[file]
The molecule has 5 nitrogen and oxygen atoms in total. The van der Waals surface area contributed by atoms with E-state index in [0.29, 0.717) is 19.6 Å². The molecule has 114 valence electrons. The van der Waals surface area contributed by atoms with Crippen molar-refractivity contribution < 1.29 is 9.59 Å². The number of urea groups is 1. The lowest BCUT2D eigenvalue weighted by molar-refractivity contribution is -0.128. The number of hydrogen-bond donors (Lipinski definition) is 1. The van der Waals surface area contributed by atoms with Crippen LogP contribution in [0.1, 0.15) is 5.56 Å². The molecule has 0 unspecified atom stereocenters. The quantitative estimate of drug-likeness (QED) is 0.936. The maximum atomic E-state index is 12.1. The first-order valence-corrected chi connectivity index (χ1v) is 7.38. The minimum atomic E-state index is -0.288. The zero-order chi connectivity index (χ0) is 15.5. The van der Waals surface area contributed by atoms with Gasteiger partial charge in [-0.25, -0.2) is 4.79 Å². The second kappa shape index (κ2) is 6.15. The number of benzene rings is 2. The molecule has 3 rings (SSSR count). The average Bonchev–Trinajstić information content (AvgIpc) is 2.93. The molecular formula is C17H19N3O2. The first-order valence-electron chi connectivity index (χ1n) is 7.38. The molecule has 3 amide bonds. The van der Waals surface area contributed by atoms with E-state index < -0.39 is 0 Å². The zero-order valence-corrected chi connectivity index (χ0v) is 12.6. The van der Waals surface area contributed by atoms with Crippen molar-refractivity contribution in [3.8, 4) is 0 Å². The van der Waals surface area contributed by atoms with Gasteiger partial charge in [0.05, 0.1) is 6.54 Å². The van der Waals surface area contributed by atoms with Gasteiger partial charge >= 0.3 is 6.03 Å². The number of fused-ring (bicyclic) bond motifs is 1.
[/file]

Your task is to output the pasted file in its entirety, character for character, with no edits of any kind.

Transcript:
The molecule has 5 nitrogen and oxygen atoms in total. The van der Waals surface area contributed by atoms with E-state index in [0.29, 0.717) is 19.6 Å². The molecule has 114 valence electrons. The van der Waals surface area contributed by atoms with Crippen molar-refractivity contribution < 1.29 is 9.59 Å². The number of urea groups is 1. The lowest BCUT2D eigenvalue weighted by molar-refractivity contribution is -0.128. The number of hydrogen-bond donors (Lipinski definition) is 1. The van der Waals surface area contributed by atoms with Crippen LogP contribution in [0.1, 0.15) is 5.56 Å². The molecule has 0 unspecified atom stereocenters. The quantitative estimate of drug-likeness (QED) is 0.936. The maximum atomic E-state index is 12.1. The first-order valence-corrected chi connectivity index (χ1v) is 7.38. The minimum atomic E-state index is -0.288. The zero-order chi connectivity index (χ0) is 15.5. The van der Waals surface area contributed by atoms with Gasteiger partial charge in [-0.25, -0.2) is 4.79 Å². The second kappa shape index (κ2) is 6.15. The number of benzene rings is 2. The molecule has 3 rings (SSSR count). The average Bonchev–Trinajstić information content (AvgIpc) is 2.93. The molecular formula is C17H19N3O2. The first-order valence-electron chi connectivity index (χ1n) is 7.38. The molecule has 3 amide bonds. The van der Waals surface area contributed by atoms with E-state index < -0.39 is 0 Å². The zero-order valence-corrected chi connectivity index (χ0v) is 12.6. The van der Waals surface area contributed by atoms with Crippen molar-refractivity contribution in [3.8, 4) is 0 Å². The van der Waals surface area contributed by atoms with Gasteiger partial charge in [0.05, 0.1) is 6.54 Å². The van der Waals surface area contributed by atoms with Gasteiger partial charge >= 0.3 is 6.03 Å². The number of fused-ring (bicyclic) bond motifs is 1.